Does the control unit power must equal to motor power

Thread Starter

Kelvin Lee

Joined Oct 22, 2018
110
Dear Sir/Madam,

My question may be a bit foolish, hope someone can help.

I have a battery 24V 12AH, a control unit 24V 500W and a motor 24V 250W, may I know whether any problem if I connect them all together where the power of the control unit is 500W and the motor is 250W.

Best regards,

Kelvin
 

LesJones

Joined Jan 8, 2017
2,497
As Eric says it should work. One thing to consider is that some designs of speed controller have over current protection. If the one you have has this function it will not protect a 250 watt motor as the current limit value will be designed for a 500 watt motor. You would need to look at the schematic to see if this is the case.

Les.
 

Thread Starter

Kelvin Lee

Joined Oct 22, 2018
110
As Eric says it should work. One thing to consider is that some designs of speed controller have over current protection. If the one you have has this function it will not protect a 250 watt motor as the current limit value will be designed for a 500 watt motor. You would need to look at the schematic to see if this is the case.

Les.
Thanks, Les, what do you mean if the controller has over current protection and it will not protect the 250-watt motor? Should the controller has over current protection is a good design or not?
 

MaxHeadRoom

Joined Jul 18, 2013
20,000
You also need to consider motor load and whether the motor is under load at start.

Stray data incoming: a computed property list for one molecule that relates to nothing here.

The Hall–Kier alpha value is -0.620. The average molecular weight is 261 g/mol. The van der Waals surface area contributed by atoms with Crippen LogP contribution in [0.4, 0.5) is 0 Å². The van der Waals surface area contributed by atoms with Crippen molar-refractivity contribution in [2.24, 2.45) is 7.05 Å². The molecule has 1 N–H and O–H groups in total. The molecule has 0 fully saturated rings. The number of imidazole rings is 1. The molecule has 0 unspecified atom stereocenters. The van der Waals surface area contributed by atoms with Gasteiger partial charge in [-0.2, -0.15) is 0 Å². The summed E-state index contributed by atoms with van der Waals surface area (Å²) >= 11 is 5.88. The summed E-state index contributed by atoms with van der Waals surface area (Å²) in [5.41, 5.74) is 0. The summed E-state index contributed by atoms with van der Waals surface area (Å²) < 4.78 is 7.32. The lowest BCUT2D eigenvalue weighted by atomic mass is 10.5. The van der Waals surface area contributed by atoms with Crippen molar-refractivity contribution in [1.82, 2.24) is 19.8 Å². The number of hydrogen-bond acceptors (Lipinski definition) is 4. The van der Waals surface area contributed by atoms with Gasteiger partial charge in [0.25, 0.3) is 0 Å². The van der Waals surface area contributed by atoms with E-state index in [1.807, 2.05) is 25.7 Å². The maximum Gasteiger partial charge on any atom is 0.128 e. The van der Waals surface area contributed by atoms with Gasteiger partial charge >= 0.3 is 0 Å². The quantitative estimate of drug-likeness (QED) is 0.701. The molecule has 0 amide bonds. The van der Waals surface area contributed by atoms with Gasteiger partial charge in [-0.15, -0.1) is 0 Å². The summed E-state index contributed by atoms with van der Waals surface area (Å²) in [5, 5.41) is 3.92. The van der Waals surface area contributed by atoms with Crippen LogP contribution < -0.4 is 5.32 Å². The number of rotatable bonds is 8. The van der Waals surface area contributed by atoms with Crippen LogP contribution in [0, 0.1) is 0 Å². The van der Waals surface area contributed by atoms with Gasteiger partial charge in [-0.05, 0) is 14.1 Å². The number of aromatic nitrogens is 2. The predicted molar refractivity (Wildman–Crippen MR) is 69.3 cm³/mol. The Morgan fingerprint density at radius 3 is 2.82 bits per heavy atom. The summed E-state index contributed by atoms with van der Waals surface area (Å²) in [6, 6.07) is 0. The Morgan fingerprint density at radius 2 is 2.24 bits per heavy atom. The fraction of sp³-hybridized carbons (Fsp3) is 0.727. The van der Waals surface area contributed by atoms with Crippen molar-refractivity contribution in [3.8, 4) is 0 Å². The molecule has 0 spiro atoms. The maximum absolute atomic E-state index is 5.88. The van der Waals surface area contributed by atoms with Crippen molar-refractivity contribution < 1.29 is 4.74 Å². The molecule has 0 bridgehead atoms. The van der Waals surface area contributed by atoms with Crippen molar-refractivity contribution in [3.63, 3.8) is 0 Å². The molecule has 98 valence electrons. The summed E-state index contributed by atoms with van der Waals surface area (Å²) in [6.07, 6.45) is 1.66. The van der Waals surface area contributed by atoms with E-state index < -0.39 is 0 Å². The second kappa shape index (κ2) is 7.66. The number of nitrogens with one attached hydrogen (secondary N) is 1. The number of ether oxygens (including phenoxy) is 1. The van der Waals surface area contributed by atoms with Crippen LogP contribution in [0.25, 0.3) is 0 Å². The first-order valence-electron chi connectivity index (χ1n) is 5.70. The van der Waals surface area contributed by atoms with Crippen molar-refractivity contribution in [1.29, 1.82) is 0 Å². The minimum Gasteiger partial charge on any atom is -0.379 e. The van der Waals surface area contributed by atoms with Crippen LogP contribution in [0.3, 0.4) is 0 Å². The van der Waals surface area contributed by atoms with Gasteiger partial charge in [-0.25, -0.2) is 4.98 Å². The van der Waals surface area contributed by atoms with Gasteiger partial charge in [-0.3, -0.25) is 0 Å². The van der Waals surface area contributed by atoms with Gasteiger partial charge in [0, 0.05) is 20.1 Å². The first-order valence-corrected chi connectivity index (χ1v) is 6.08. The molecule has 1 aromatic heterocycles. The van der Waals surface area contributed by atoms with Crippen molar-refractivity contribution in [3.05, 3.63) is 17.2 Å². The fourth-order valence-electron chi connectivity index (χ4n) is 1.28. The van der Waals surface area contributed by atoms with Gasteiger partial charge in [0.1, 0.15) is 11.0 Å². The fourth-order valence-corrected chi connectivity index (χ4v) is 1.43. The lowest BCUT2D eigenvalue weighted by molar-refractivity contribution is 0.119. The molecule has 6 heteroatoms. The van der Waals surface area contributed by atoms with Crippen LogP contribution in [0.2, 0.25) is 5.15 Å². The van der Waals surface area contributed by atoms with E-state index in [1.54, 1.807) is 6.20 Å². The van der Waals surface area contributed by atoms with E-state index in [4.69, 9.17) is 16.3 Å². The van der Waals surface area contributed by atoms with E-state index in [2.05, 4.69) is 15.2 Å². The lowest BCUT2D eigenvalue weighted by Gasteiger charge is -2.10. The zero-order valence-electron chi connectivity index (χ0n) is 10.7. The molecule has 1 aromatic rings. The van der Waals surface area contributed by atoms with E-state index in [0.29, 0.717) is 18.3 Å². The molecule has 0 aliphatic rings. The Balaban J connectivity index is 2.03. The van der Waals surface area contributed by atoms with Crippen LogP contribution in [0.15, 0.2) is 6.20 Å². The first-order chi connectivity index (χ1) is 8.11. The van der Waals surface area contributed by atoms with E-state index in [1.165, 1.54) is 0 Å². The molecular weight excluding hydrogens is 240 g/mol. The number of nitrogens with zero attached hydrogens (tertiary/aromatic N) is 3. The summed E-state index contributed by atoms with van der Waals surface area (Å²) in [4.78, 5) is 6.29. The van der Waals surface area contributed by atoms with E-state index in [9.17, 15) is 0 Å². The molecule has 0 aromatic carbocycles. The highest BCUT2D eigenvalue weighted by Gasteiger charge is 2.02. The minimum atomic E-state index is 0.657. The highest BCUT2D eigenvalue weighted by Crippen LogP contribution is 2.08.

An example application of this is a typical treadmill belt motor which often is called to start with high load connected, circuitry is in place so that any start command causes the control to go through gradual acceleration to the set point.
Max.
 

Thread Starter

Kelvin Lee

Joined Oct 22, 2018
110
You also need to consider motor load and whether the motor is under load at start.
An example application of this is a typical treadmill belt motor which often is called to start with high load connected, circuitry is in place so that any start command causes the control to go through gradual acceleration to the set point.
Max.
Thanks for your advice, Max.
 
Motor selection for a particular VFD could be a little more complicated. See https://www.vfds.com/blog/vfd-buying-guide

As they become further and further apart, eg 10,000W for a 200 W load, the minimum current limit would be in a bad range.

Sizing generators for motors, you have to look at VA, not Watts because of the start-up current. TH VFD can lessen the start-up current significantly.

@MaxHeadRoom Why don't they use VA? EDIT: "use" WAS 'us".

A 500 W controller for a 250 W motor sounds good. Post the specs.
 
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